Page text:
And the timing of that will depend obviously on job growth, etcetera, which we're seeing in our markets. That's the demand point of view. The supply point of view is to a large extent driven by availability of financing and it's shrunk. So people are putting in less shovels into the ground and assuming the economy and the job growth continues to chug along slowly, steadily, I think we're going to wake up to 18 months from now in a great environment in terms of supply/demand and in terms of rent growth.
And our next question comes from John Benda with National Securities Corporation. Please go ahead.
Just quickly on the dispositions that you have identified -- I know you mentioned about $25 million to $50 million -- can you just tell us a little more about the selection process for those assets? Is it vintage-driven? Is it occupancy and rent and where it was and where it is today driven? What guides that decision as you guys look to cull the portfolio and recycle the capital to newer projects?
It's really two things, John. One is we looked at the portfolio and we said, okay, where do we want to be in terms of age of the portfolio and our core markets. And if you look down our list, you'll see some assets that will jump out at you as being older or not being in our core Southeast over to Texas type of footprint. So those are the assets that we're taking to market. So to make sure that our -- we're laser-focused in terms of the assets, the vintage, the strategy and our markets. So that's our consideration in terms of selling the assets that we're selling today. I think as a broader answer, what we do is we look at every asset in our portfolio and when we buy it, we have a business plan in terms of value creation going in.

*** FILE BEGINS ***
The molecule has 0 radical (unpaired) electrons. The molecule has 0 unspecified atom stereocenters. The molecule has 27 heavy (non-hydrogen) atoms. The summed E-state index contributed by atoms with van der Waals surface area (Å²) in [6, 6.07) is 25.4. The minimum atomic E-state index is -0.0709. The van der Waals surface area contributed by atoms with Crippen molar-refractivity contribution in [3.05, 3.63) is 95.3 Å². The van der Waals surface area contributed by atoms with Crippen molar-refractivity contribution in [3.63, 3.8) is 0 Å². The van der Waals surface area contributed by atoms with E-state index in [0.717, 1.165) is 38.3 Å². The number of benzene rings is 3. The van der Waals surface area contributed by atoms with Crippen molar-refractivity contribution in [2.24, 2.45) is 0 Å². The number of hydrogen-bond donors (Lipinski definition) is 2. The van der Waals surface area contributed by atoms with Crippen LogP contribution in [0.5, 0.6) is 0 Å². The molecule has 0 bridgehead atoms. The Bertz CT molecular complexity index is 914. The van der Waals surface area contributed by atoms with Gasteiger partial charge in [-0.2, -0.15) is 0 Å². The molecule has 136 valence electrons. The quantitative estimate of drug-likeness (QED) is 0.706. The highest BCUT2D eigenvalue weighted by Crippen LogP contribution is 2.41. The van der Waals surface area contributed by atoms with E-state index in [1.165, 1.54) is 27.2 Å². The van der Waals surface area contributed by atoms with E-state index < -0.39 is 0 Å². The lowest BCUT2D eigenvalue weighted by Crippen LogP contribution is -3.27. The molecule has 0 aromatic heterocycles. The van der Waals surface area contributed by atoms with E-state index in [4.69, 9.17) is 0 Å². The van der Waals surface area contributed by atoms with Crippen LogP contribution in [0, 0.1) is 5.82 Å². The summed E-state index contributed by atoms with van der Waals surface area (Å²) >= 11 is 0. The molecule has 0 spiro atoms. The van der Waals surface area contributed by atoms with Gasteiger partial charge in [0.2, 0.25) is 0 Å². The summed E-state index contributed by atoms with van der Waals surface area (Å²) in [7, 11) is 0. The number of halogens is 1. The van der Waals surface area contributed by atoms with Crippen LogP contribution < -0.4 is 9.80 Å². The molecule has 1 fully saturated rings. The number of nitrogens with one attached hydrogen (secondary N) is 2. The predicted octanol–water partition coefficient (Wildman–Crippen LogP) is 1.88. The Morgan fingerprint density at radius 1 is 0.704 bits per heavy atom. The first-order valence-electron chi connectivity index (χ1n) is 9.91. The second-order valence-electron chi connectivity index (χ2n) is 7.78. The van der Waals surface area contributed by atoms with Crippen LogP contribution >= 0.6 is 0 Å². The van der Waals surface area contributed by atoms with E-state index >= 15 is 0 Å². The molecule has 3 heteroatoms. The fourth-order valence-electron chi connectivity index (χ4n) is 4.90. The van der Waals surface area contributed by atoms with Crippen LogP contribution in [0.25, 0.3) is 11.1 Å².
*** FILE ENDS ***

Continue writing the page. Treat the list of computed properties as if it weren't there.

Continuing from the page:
So we're continuously -- as we're executing that business plan, we're continuously looking at that value creation and saying, okay, have we achieved all or most of what we have looked to achieve and is there a better place in terms of value creation and accretion for the investor that would tell us, okay, we should exit this asset and redeploy the capital given the fact that we have a value creation focus.
So those are the two primary considerations, but most of the assets going to market today, Springhouse and Newport News, is an excellent example. It was an older asset. We bought it in a prior incarnation. It is a market that's not a core market for us in terms of Newport News and we can sell it and redeploy that capital accretively and we're deciding to do that.
And then also I know that you mentioned that you guys reified a loan today, so what's the remaining opportunity in the portfolio to continue to knock the rates down? I know that there's a couple that are mid-4%s on the balance sheet. So what's the opportunity there? Do you have prepayment penalties on some of those loans and you can't do it or are you just going through them one by one and working with lenders to get some of those rates down, if possible?
I don't think there's many opportunities beyond what we did with Lansbrook to really I will call it buy down the interest rate for a variety of reasons, whether it's term, prepayment, etc. So I think that was opportunistic and is not going to be something that we're going to be doing a good amount going forward.
But you will see us see assets, some of the assets that have the higher rates are assets that we're looking to dispose of and as part of that, you are going to continue to see our rate numbers come down.
Okay. And then on the convertible preferred investments, I know that looks like we're coming to term on some of the projects. Is there any opportunity to convert some of those earlier than anticipated? Are some running ahead of pro forma or how is that working out overall?
Sorry, John, can you--
The preferred investment in terms of converting them. I think they are all on track. I think you'll see us convert a couple of them in the next --.
In the next couple of quarters.
Okay. And then just on the development of those properties, is everything on schedule? Is anything ahead of schedule or is there anything we need to know about that?
I think generally speaking they appear to be on schedule and on budget.
[Operator Instructions]. At this time, I'm showing no further questions. I would like to turn the conference back over to Ramin Kamfar for any closing remarks.
Thank you, operator and I want to thank everyone for giving us the time today and for your support. And, again, I look forward to sharing continued news of our progress as we execute our business plan. Goodbye.
The conference has now concluded. Thank you for attending today's presentation. You may now disconnect.